This assumes that people take the test more or less at random. If only people with certain symptoms take the test we would instead have to condition on the event “positive test and symptoms” and the number would likely be a lot higher.

A more intuitive way to see this is to imagine a population of 1 million people.

You’d expect 100 of them to have the disease, and 99 of those 100 to test positive.

On the other hand, you’d expect 999,900 of them not to have the disease, and 9,999 of those to test positive.

Which means that you’d expect only 99 out of (99 + 9999) positive testers to actually have the disease.

## Random Variables¶

A random variable is a variable whose possible values have an **associated probability distribution**.

The associated distribution gives the probabilities that the variable realizes each of its possible values.

The coin flip variable equals 0 with probability 0.5 and 1 with probability 0.5.

The range(10) variable has a distribution that assigns probability 0.1 to each of the numbers from 0 to 9.

**The expected value of a random variable** is the average of its values weighted by their probabilities.

the range(10) variable has an expected value of 4.5.

## Continuous Distributions¶

**Discrete distribution** associates positive probability with discrete outcomes.

A coin flip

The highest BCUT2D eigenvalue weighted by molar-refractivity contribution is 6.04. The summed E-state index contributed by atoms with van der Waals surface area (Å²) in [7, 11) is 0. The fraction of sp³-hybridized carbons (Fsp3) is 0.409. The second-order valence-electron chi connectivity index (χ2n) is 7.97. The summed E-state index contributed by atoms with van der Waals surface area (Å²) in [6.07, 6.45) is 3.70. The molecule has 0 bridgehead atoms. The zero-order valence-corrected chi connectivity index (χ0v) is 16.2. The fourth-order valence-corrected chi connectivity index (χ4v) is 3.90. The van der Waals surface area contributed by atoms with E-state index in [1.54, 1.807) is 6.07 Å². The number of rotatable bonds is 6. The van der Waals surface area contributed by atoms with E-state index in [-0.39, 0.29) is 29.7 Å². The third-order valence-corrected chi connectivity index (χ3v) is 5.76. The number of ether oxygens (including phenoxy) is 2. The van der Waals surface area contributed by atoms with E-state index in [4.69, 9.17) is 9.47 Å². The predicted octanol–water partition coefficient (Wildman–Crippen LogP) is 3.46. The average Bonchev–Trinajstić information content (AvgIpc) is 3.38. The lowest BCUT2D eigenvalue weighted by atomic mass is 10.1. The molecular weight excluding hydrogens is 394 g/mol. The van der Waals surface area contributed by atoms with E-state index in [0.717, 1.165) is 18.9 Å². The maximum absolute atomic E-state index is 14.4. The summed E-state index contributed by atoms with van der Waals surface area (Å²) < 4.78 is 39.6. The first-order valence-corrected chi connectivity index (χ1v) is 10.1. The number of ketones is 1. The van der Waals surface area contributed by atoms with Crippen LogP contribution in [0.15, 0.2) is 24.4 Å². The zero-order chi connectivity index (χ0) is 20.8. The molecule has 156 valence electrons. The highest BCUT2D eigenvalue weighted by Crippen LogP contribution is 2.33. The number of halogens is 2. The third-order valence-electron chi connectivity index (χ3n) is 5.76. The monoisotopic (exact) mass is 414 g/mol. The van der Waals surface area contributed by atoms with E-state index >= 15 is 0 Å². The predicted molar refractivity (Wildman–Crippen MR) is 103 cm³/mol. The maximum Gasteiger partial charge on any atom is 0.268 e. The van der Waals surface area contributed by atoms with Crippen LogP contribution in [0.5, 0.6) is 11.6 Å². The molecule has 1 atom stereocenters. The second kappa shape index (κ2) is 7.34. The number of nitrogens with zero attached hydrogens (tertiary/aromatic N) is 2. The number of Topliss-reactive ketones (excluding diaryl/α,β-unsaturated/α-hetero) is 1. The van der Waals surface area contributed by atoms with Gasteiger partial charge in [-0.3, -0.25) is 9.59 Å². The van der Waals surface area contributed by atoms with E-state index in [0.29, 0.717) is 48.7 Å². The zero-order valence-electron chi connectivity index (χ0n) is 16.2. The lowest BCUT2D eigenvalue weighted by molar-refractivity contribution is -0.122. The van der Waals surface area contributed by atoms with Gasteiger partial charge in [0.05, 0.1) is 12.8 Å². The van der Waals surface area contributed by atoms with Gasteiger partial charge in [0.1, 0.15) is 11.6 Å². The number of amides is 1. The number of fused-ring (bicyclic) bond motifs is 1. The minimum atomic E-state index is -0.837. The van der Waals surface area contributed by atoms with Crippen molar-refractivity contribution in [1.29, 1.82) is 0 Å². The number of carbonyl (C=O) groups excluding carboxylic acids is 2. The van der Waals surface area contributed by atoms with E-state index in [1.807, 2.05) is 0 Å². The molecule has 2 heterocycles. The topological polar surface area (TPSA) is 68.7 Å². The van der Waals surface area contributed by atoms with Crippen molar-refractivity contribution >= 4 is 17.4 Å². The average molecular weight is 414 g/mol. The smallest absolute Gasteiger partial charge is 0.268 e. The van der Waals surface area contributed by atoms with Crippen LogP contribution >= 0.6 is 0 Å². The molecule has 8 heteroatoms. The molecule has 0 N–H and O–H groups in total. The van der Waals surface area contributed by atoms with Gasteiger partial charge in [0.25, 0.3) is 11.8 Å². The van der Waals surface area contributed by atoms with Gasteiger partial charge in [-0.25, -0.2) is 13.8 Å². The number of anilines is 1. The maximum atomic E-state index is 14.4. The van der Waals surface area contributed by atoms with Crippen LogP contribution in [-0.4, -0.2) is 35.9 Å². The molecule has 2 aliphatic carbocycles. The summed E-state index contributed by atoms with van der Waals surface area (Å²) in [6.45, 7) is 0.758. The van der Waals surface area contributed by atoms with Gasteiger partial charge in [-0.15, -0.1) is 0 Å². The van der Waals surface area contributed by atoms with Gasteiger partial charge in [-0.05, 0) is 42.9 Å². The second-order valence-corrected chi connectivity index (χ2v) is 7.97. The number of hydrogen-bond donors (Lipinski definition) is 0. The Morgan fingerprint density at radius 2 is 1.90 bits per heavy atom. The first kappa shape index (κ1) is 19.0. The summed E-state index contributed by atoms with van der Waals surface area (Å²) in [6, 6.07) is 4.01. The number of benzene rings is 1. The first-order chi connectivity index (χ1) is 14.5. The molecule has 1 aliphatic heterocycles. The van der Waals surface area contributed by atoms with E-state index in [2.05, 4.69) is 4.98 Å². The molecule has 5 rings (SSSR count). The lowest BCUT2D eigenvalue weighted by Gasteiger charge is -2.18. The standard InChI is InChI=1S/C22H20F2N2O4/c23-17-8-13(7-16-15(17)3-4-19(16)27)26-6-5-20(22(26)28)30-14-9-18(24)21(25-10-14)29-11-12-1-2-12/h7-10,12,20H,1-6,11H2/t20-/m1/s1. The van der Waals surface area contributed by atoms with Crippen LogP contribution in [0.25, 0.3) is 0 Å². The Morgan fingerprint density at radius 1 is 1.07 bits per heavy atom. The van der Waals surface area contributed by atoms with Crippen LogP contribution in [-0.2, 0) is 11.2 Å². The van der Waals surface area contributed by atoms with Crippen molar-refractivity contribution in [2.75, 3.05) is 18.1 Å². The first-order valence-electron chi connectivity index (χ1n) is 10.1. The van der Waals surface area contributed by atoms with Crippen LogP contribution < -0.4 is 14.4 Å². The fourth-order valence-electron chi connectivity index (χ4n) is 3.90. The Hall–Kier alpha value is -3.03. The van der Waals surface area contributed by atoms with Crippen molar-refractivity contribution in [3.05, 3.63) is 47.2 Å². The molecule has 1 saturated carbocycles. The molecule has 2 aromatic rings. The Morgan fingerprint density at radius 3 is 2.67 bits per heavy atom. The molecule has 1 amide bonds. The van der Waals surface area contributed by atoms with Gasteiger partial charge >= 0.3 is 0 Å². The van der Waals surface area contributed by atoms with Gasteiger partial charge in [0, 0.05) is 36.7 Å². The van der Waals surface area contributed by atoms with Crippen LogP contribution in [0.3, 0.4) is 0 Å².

Often we’ll want to model distributions across `a continuum of outcomes`

.

**The uniform distribution**puts equal weight on`all the numbers between 0 and 1`

.

Because there are infinitely many numbers between 0 and 1, this means that the weight it assigns to individual points must necessarily be zero.

The continuous distribution can be described with a **probability density function** (pdf)

the probability of seeing a value in a certain interval equals the integral of the density function over the interval.

```
def uniform_pdf(x):
return 1 if x >= 0 and x < 1 else 0
uniform_pdf(0.5)
```

```
1
```

The probability that a random variable following that distribution is between 0.2 and 0.3 is 1/10

**The cumulative distribution function (cdf)** gives the probability that a random variable is less than or equal to a certain value.

```
def uniform_cdf(x):